The COVID-19 outbreak may well define this decade, maybe even this century. As of January 2021, it has claimed more than 2 million lives across the world. And, according to certain estimates, the pandemic could reduce global economic growth by as much as 6 per cent at the current rate. It has also impacted the workspace in many ways. WFH or Work From Home became the new norm but how the traditional Utilities adopted to this paradigm shift is interesting.
When COVID-19 stuck ,the Energy and Utility (E&U) sector did not have the luxury to slash output, infact they became extremely critical to support the world reeling under the pandemic. These organizations have been working silently throughout the pandemic ensuring our lives are not further adversely impacted by non-availability of services related to power, water or sewage. And they did this without any fanfare because traditionally E&U organizations involved in the generation, transmission, distribution, and retailing of power; and their cousins in the water, sewage management and gas sector—have always stayed away from sweeping statements or glamorous marketing blitzes.
They’ve been at the fore of technology adoption, albeit quietly – right from the days of mechanical meters to digital metres, from manned substations to unmanned space stations, and manual field surveys to UAVs – E&U companies have always gently followed the slow and steady, drumbeat of progress, without making a big splash.
This is a testament to their no-nonsense attitude, and it’s especially impressive considering that the E&U industry has been among the first movers to embrace innovative new technologies into their operations. As a result of this proactive, progressive approach, each decade in the last 50–60 years has seen giant transformative leaps for the sector.
And as a provider of critical infrastructure, the industry has always been at the forefront of disaster preparedness and management.
The current pandemic is no different. It is yet another situation where the industry has adapted and evolved quickly.
Concerns around social distancing have forced organizations to move to enterprise-wide remote working, but the E&U sector couldn’t afford that privilege.
Firstly, their work is essential and is the lifeblood of economic systems, and for people working at home or in offices.
Secondly, the nature of the sector demands that a large proportion of operational roles must be carried out on site. They can’t work from home. Instead, E&U companies have responded to the situation imaginatively.
Working from Home to Working from Here (Anywhere)
Work from home (WFH) has almost become a cliché. Even children are now familiar with this term. They ‘learn from home’ by using video conferencing software to join classmates and teachers in an effort to simulate the classroom environment.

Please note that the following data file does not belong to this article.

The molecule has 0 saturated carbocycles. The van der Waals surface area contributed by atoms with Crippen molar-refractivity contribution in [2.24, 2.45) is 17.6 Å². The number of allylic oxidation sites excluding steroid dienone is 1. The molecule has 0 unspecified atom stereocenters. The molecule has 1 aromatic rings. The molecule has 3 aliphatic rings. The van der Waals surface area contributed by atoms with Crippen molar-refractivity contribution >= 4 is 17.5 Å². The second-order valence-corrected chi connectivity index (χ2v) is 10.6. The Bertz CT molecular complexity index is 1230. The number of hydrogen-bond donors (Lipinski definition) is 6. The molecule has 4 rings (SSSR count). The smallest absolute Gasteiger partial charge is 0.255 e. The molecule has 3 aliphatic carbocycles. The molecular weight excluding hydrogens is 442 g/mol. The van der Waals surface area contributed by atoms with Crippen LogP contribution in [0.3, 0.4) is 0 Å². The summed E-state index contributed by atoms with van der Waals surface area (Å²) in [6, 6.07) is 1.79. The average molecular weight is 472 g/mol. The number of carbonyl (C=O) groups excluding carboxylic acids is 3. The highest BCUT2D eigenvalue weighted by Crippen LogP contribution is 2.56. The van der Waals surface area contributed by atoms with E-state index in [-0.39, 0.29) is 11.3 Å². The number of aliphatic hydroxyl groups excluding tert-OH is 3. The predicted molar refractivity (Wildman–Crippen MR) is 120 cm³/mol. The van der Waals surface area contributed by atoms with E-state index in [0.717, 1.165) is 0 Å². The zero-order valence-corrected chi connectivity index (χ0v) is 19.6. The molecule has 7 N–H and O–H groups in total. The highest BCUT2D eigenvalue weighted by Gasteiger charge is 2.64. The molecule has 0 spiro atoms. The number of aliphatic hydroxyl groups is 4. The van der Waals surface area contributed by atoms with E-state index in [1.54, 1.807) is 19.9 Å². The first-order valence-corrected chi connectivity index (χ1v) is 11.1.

For utilities, WFH has instead become ‘Work from Here,’ where ‘here’ refers to sites, substations, powerlines, pumping stations, or even transformer poles.
Several organizations have taken the step of organizing living quarters for essential utility workers so they can perform their vital work while adhering to strict precautionary measures for their health and safety. While this has ensured the continuity of services, it has thrown up its own set of unique challenges.
Essential utility workers rely heavily on strong IT infrastructure and connectivity to perform their jobs. The value of the assets used in the sector, both fixed and movable, and the absolute need to keep things running with minimal downtime, means it is of paramount importance for systems to be functional and secure.
So, we need to look at new ways to connect the dots and provide real, executable solutions to the woes of the workforce within these organizations. It is here where IT and automation can come into play with holistic connected workplace offerings.
A Focus on IT and Cybersecurity for a Bright Future
The E&U sector, like most others, has pushed a lot of transformational initiatives, across most tracks, to the backburner because of the pandemic.
And utility companies have diverted all their efforts toward ensuring their customers continue to receive services and support.
This is extremely important, as even the slightest oversight can cause a lapse in services, which can then have a direct impact on the very reason the sector is so vital—to keep the lights on.
The IT infrastructure that underpins their works needs to be airtight and invulnerable. Even during a pandemic, malicious actors will be quick to exploit any vulnerability, so systems need to be fully secure against a wide variety of cyber-attacks.
But unfortunately across various regions around the world, the money spent by E&U clients on cybersecurity and security, in general, is only a small percentage of their overall IT spend.
The growing onslaught of cyber-attacks and the constant threats on assets of national importance puts E&U companies into spotlight making them vulnerable than ever before.
This pandemic has taught a lesson in humility. We have seen that as the time got tougher, human’s stuck together, albeit 6 feet apart, to fight the spread of the virus. IT heads and CISOs in utility companies have also come to form teams to adopt and execute stringent safety measures, to let the show go on.
And as the dust settles in the wake of the deadly pandemic, E&U organizations will emerge stronger and better equipped to balance customer satisfaction while running a much secure utility organization. We would welcome your thoughts. contributions and suggestions toward shaping a sustainable ecosystem.